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Published: October 27th 2012
Plain of Jars
Thousand-year-old boulder-sized vats whose purpose remains shrouded in mystery, though believed to have been funerary urns.
And I thought I'd seen it all!
Just when I thought nothing could surprise me anymore on an inter-city bus ride, Laos pulls one out of the hat for me. So I'd read that Paksan to Phonsavan was a difficult trip through some rough terrain that was impassable during the wet season. Ok but this was the start of the dry season, so how bad could it be?
It started with the usual tarmac road gradually terminating into an undulating dirt track, but that's still quite normal in under-developed and hilly Laos. Then the dirt track terminated at a river, and I thought, ok, what's going on? Did the driver make a wrong turn? Apparently, he didn't, and in Laos, when you come to a river, you just DRIVE THROUGH IT! OMG our bus was temporarily converted into a hovercraft, and the the river was shallow enough, but the water still came up to the entire height of the tyres, and some water got into the bus too. Thankfully we made it across, and everyone took a well-deserved pee break in the fields right after! (I'm not kidding!)
And so eight hours meandering through the Northern Laos highlands
Paksan to Phonsavan
No this was not a hovercraft, this was the Paksan-Phonsavan local bus performing a river crossing! I kid you not!
later, I arrived at Phonsavan, a relatively busy city, which sees some tourists visiting the nearby Plain of Jars sites. I'd read about them during my previous trip to Laos five years ago, but wasn't able to visit then, so I thought about them for five years, and now here I was finally!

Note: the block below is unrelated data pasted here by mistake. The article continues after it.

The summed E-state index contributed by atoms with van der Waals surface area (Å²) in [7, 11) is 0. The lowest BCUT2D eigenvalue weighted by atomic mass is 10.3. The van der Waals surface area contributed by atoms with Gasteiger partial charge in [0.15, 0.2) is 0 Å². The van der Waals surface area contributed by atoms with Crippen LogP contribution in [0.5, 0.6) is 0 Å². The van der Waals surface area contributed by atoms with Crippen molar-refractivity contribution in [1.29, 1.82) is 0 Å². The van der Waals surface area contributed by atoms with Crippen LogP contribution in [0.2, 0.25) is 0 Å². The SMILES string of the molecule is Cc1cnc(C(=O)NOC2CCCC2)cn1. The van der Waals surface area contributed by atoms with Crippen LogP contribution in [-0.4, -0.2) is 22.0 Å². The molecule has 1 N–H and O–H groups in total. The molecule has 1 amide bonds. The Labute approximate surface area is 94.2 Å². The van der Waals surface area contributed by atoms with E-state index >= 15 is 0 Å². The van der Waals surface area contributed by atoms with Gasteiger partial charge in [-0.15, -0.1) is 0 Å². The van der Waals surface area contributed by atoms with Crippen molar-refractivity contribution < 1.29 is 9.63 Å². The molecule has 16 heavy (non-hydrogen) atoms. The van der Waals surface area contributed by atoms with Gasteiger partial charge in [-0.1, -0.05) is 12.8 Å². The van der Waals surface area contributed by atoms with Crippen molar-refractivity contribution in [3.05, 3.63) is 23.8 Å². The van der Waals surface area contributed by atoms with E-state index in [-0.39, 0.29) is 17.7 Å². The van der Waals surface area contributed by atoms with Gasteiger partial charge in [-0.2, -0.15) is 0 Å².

There are dozens of Plain of Jars sites in the vicinity of Phonsavan, and the hundreds of jars scattered in these areas are essentially boulder-sized vats that are speculated to date back literally thousands of years. No one knows for sure what they were for, but they are believed to have been used as funerary urns. It reminds me of Stonehenge, as the jars are also set against the spectacular Laotian highlands, making for some truly breathtaking views. Five years of waiting was worth it!
The Xieng Khouang province where Phonsavan and the Plain of Jars are located has another less inspiring, and more sobering twist though. This area was heavily bombed by the US in what is now known as The Secret War, around the time of the Vietnam War, in an attempt to ferret out the Pathet Lao communist guerillas. It was known
View from the Lao War Memorial
The highlands of Xieng Khouang province. Simply mesmerising...
as The Secret War because the American Congress and public were kept in the dark about it, as both the US and Vietnam had signed the 1962 Geneva Accords declaring Laos to be a neutral country, and hence attacking it was illegal.
Tragically however, the country instead ended up being the most-heavily bombed in history, with some 2000 tonnes of explosives being dropped for EACH of the two million population at the time. (The country was bombed on average every nine minutes for nine years.) Most of them were the controversial cluster bombs, many of whose "bombies" failed to detonate at the time, and remain ticking time bombs (known as UXO, Unexploded Ordnances) all across the Laotian country-side. Thousands of Laotians have since become UXO victims, and the contamination profoundly affects the life and economic development of the countryside in particular. The Plain of Jars site that I visited had to be cleared back in 2004, during which hundreds of UXO were found, before it was rendered safe for visitors. Several large craters from bombs still mark the site.
I'd read about UXOs in Laos, but am somewhat sheepish to admit that the sheer scale has only become
apparent to me as I enter the final legs of my journey here in Xieng Khouang, which experienced some of the worst bombing. It serves as another reminder about the tragedy of war which lingers for generations, and is particularly poignant in a country whose people and landscape otherwise evoke such peaceful tranquility.
Stayed at Sabaidee Guesthouse.
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